Wednesday, August 12, 2009

Logar Road

Back before I went to Dubai for the board meeting, I took a quick day-trip down to Logar Province. The purpose of the trip was a site visit to a US Army FOB* which is contracting out their perimeter security to locals.

*There I go again with the acronyms. FOB= Forward Operating Base; the massive fortresses of concertina wire, Hesco barriers and steel blast gates that are the home-away-from-home of most of the American troops in A-stan. Usually comes complete with a chopper pad, a MASH unit, satellite communication links and about a battalion’s worth of troops. Some even have coffee shops and PXs.

Logar is the province immediately south of Kabul, but the destination was about two hours drive, well outside the security blanket that exists in the capital. We did pass a couple of forlorn looking ANP checkpoints, and actually got stopped and searched once, but other than that there wasn’t much evidence of local security forces. That is, until we got close to our destination and got trapped behind a US Army convoy.

Much to the disgust of the locals, US Army protocol dictates that convoys travel with approximately a 200 meter security buffer. That means that no vehicles are supposed to approach closer than a couple of football fields. The nature of Afghan roads (narrow, twisty and in generally poor repair), and the fact that the convoys travel at about thirty miles an hour, means that when an Army (or ISAF) convoy is on the road, traffic stacks up behind it for miles. A massive queue beat-up Corollas, mini-vans and 4x4s, all pressing and fighting to get to the front of the line, only to find that they can’t go any further.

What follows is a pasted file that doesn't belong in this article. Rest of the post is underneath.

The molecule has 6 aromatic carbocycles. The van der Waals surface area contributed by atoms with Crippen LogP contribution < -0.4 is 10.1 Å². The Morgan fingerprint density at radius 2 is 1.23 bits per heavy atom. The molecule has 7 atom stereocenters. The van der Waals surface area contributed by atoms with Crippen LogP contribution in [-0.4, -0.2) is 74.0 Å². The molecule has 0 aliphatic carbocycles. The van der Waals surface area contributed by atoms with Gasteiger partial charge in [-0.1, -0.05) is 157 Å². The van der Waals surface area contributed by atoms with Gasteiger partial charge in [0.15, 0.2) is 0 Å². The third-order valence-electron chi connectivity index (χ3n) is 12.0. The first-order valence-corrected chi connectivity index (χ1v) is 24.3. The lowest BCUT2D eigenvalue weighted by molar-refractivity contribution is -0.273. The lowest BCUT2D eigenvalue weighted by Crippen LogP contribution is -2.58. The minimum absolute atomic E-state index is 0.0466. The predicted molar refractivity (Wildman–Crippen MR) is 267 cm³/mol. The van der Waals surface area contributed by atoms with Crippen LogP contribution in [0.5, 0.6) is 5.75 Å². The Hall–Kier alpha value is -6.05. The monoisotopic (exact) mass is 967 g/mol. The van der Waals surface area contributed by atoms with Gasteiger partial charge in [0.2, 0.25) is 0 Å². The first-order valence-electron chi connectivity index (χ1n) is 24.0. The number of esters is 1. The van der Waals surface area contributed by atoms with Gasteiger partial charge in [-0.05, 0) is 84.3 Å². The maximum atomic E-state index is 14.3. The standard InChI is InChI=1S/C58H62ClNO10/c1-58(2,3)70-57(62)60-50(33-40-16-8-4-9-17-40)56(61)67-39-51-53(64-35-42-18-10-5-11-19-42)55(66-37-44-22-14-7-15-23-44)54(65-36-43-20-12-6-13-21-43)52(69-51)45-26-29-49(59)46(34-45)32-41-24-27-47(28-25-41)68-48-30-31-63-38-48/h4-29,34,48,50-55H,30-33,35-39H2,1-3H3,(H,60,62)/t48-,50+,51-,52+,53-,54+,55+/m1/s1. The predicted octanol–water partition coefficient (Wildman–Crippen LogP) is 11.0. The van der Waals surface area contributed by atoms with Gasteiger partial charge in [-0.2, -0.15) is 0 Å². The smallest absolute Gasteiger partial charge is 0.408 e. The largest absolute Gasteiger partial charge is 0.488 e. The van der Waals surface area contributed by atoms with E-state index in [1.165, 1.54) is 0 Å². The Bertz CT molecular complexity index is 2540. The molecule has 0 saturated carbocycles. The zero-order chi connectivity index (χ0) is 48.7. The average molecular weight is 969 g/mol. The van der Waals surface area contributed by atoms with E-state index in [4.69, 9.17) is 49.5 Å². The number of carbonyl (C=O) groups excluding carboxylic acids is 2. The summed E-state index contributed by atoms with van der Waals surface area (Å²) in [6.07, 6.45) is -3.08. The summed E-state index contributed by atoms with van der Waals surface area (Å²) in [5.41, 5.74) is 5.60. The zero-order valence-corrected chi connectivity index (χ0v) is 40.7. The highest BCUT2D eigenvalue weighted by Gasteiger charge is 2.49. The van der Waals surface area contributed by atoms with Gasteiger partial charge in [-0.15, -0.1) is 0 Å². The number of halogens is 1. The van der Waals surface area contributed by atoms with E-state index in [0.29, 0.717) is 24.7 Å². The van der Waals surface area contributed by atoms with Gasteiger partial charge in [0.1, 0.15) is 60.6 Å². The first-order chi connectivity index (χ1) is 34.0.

You see, although that 200 meter exclusion zone is often reduced to 100 meters or less by manic Afghan drivers, approaching any closer than that would be suicidal. ISAF troops in general, and American troops in particular, have a well-deserved and very nasty reputation for opening up with everything they’ve got if they sense even the slightest threat. Since these convoys move with an up-armored Humvee in the lead and another in the tail, both mounting either a M2HB .50 cal machinegun or a Mk19 automatic grenade launcher*, a nervous 19-year old from Goat Lick, Arkansas can really ruin your day.

*For the uninitiated, one round from a .50 caliber machinegun can blow apart an engine block and still have enough kinetic energy to cut the driver in half. The Mk19 is even more nasty, spitting out 40mm grenades in a veritable storm of death.

Not that I fault the troops in those convoys. They come under attack regularly out in the provinces, and a single Toyota Corolla loaded with old Soviet mortar shells can annihilate several vehicles at once. Their nightmare scenario is a car full of Afghan women who get to close, and a young soldier who hesitates to pull the trigger because he doesn’t like the idea of shooting women. Car goes boom, and the Department of Defense has a lot of letters to write. So, the Army policy is 1) point the big guns at anyone who gets too close, 2) shoot the car if they don’t stop, and 3) then shoot the driver (and anyone else who happens to be inside). The rules of engagement are well documented and easily understood, but it still comes down to a 19-year old kid under stress in a foreign land with less than three seconds to make a decision. Sometimes, they get it wrong.

Anyway, being stuck behind the convoy cost us a hour on the drive down and we missed the meeting and the site visit.*

*Not to mention the stress of driving through rural Afghanistan for three hours staring down the barrel of a grenade launcher.

On the way back, my local guide couldn’t resist stopping and showing me the recently patched crater in the road surrounded by scorched brush and blackened gravel. About ten days before, the Taliban had tipped over a truck full of lumber. Knowing full well that wood is more valuable than food in this country, they had placed a massive IED in the bed of the truck and, when the locals came running to gather free firewood, blew them all to Paradise. Total of twenty-four killed, including twelve local schoolboys who must have thought this was the luckiest day of their lives. Right up until the bomb went off.

This is what the area looked like shortly after the blast.

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